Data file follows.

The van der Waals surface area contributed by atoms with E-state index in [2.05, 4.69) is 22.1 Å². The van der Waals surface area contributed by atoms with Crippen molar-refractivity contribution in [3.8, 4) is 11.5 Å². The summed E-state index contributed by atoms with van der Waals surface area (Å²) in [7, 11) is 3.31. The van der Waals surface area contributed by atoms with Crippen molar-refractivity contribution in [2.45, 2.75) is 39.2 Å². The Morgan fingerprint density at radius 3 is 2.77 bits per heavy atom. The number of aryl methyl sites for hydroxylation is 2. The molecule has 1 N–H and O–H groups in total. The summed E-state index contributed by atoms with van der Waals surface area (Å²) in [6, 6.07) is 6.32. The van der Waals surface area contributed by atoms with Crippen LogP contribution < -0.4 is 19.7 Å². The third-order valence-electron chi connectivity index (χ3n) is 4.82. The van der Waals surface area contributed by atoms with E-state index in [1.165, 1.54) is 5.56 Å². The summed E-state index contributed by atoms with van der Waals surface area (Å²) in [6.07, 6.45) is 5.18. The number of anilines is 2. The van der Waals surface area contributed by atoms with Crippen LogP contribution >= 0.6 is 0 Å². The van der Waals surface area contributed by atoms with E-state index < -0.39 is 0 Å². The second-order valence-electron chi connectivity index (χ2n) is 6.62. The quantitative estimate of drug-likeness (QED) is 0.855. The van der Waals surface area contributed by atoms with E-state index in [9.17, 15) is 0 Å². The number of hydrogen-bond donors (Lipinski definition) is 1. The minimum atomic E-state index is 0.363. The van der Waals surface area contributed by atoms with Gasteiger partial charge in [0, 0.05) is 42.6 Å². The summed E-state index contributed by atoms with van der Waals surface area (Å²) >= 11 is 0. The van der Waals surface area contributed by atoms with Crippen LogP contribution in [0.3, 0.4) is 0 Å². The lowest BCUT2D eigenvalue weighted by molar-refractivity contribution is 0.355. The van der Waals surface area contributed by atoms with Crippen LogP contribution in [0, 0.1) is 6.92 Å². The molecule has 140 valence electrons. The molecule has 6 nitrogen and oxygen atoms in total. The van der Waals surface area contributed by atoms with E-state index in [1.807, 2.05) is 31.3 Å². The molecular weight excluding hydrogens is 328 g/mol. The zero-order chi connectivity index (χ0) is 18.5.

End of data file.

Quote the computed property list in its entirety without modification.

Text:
The van der Waals surface area contributed by atoms with E-state index in [2.05, 4.69) is 22.1 Å². The van der Waals surface area contributed by atoms with Crippen molar-refractivity contribution in [3.8, 4) is 11.5 Å². The summed E-state index contributed by atoms with van der Waals surface area (Å²) in [7, 11) is 3.31. The van der Waals surface area contributed by atoms with Crippen molar-refractivity contribution in [2.45, 2.75) is 39.2 Å². The Morgan fingerprint density at radius 3 is 2.77 bits per heavy atom. The number of aryl methyl sites for hydroxylation is 2. The molecule has 1 N–H and O–H groups in total. The summed E-state index contributed by atoms with van der Waals surface area (Å²) in [6, 6.07) is 6.32. The van der Waals surface area contributed by atoms with Crippen LogP contribution < -0.4 is 19.7 Å². The third-order valence-electron chi connectivity index (χ3n) is 4.82. The van der Waals surface area contributed by atoms with E-state index in [1.165, 1.54) is 5.56 Å². The summed E-state index contributed by atoms with van der Waals surface area (Å²) in [6.07, 6.45) is 5.18. The number of anilines is 2. The van der Waals surface area contributed by atoms with Crippen LogP contribution >= 0.6 is 0 Å². The van der Waals surface area contributed by atoms with E-state index < -0.39 is 0 Å². The second-order valence-electron chi connectivity index (χ2n) is 6.62. The quantitative estimate of drug-likeness (QED) is 0.855. The van der Waals surface area contributed by atoms with E-state index in [9.17, 15) is 0 Å². The number of hydrogen-bond donors (Lipinski definition) is 1. The minimum atomic E-state index is 0.363. The van der Waals surface area contributed by atoms with Gasteiger partial charge in [0, 0.05) is 42.6 Å². The summed E-state index contributed by atoms with van der Waals surface area (Å²) >= 11 is 0. The van der Waals surface area contributed by atoms with Crippen LogP contribution in [0.3, 0.4) is 0 Å². The lowest BCUT2D eigenvalue weighted by molar-refractivity contribution is 0.355. The van der Waals surface area contributed by atoms with Crippen LogP contribution in [0, 0.1) is 6.92 Å². The molecule has 140 valence electrons. The molecule has 6 nitrogen and oxygen atoms in total. The van der Waals surface area contributed by atoms with E-state index in [1.807, 2.05) is 31.3 Å². The molecular weight excluding hydrogens is 328 g/mol. The zero-order chi connectivity index (χ0) is 18.5.